|Publication number||US2421067 A|
|Publication date||May 27, 1947|
|Filing date||Jun 20, 1942|
|Priority date||Jun 20, 1942|
|Publication number||US 2421067 A, US 2421067A, US-A-2421067, US2421067 A, US2421067A|
|Inventors||Howe William C|
|Original Assignee||Howe William C|
|Export Citation||BiBTeX, EndNote, RefMan|
|Patent Citations (20), Referenced by (22), Classifications (9)|
|External Links: USPTO, USPTO Assignment, Espacenet|
y 27, 19.47. w. c. HOWE LAUNDRY BAG AND CLOSING DEVICE THEREFOR Filed June 20, 1942 3 Sheets-Sheet l May 27, 1947. w, c E
LAUNDRY BAG AND CLOSINQ DEVICE THEREFOR Filed June 20, 1942 3 (Sheets-Sheet 2 yizdnfiv William OHowe y 1947. w. c. HOWE LAUNDRY BAG AND CLOSING DEVICE THEREFOR Filed June 20, 1942 s Sheetshee; s
Patented May 27, 1947 UNITED STATES PATENT OFFICE LAUNDRY BAG AND CLOSING DEVICE THEREFOR William C. Howe, Chicago, Ill.
Application June 20, 1942, Serial No. 447,877
dries to enclose selected wash goods during the washing operations, and has particular reference to novel means for closing the laundry ba during use.
One of the objects of the invention is to provide a new and improved closing device for laundry nets or bags which serves to close the end opening in a flat and taut condition, thereby increasing the available capacity of the bag and effecting a tight closure to avoid the escape of wet goods.
Another object is to provide a new and improved closing device for laundry nets or bags which may be easily and quickly closed and opened without likelihood of injury to the laundry workers.
A further object is to provide a novel closing device for laundry nets or bags which does not have objectionably protruding metal parts likely to become battered in the mechanical action of the laundry wheel, and which, therefore, is subject to a minimum of wear.
Another object is to provide a new and improved closing device which provides a strong closure so that the laundry bag may be inverted in use to permit convenient removal of the clothes from the lower end.
Other objects and advantages will become apparent as the description proceeds.
In the accompanying drawings,
Figure 1 is a perspective view of one type of laundry bag or net, provided with a closing device embodying the features of my invention.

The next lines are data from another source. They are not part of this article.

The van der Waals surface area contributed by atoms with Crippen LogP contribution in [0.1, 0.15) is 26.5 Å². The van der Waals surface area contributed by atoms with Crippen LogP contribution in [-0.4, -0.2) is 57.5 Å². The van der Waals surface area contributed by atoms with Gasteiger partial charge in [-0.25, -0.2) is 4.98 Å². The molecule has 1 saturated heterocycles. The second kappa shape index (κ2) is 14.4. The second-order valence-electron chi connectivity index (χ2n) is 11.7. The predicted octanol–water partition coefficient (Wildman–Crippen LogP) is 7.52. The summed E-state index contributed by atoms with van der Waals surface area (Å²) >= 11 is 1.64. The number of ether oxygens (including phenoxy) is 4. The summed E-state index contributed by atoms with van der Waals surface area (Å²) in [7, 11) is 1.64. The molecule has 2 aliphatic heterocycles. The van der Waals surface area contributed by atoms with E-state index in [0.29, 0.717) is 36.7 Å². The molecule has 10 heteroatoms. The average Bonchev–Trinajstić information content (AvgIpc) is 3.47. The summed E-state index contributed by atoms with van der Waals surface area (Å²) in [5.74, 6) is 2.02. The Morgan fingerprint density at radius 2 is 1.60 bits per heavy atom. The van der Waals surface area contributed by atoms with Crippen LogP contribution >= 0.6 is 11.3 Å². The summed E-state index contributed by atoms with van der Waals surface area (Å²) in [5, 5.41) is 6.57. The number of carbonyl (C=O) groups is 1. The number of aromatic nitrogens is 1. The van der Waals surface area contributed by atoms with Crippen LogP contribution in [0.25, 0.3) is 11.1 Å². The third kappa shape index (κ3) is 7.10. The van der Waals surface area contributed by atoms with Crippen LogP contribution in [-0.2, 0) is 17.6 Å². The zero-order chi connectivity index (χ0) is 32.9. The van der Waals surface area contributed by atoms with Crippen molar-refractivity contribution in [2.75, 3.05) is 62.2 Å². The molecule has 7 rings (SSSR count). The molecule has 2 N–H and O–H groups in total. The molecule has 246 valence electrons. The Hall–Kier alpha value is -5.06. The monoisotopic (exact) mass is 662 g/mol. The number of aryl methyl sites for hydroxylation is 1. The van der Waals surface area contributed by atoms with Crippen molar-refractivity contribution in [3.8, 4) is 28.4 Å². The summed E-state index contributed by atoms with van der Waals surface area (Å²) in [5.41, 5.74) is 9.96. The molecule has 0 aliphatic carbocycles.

Fig. 2 is a fragmentary perspective view on an enlarged scale of the closing device attached to the normally open end of the bag, and partially disengaged.
Fig. 3 is a fragmentary sectional view of the closing device taken transversely of the bag, and illustrating particularly one form of fastening means.
Fig. 4 is an enlarged fragmentary view, partially sectioned along line 4-4 of Fig. 3, and illustrating the fastening means.
Fig. 5 is a perspective view of a laundry bag closed by a pin in accordance with conventional practices.
Fig. 6 is a fragmentary perspective view of a laundry bag with a modified form of closing device.
Fig. 7 is a sectional view taken along line 'il of Fig. 6.
A, Fig. 8 i a fragmentary perspective view of a laundry bag with another modified form of closing device.
Fig. 9 is a sectional view taken along line 9--9 of Fig. 8.
Fig. 10 is a view on a reduced scale of a laundry bag open at both ends, and provided with a closing device for each end.
While the invention is susceptible of various -modifications and alternative constructions, I
have shown in the drawings and will herein describe in detail the preferred embodiment, but it is to be understood that I do not thereby intend to limit the invention to the specific form disclosed, but intend to cover all modifications and alternative constructions falling within the spirit and scope of the invention as expressed in the appended claims.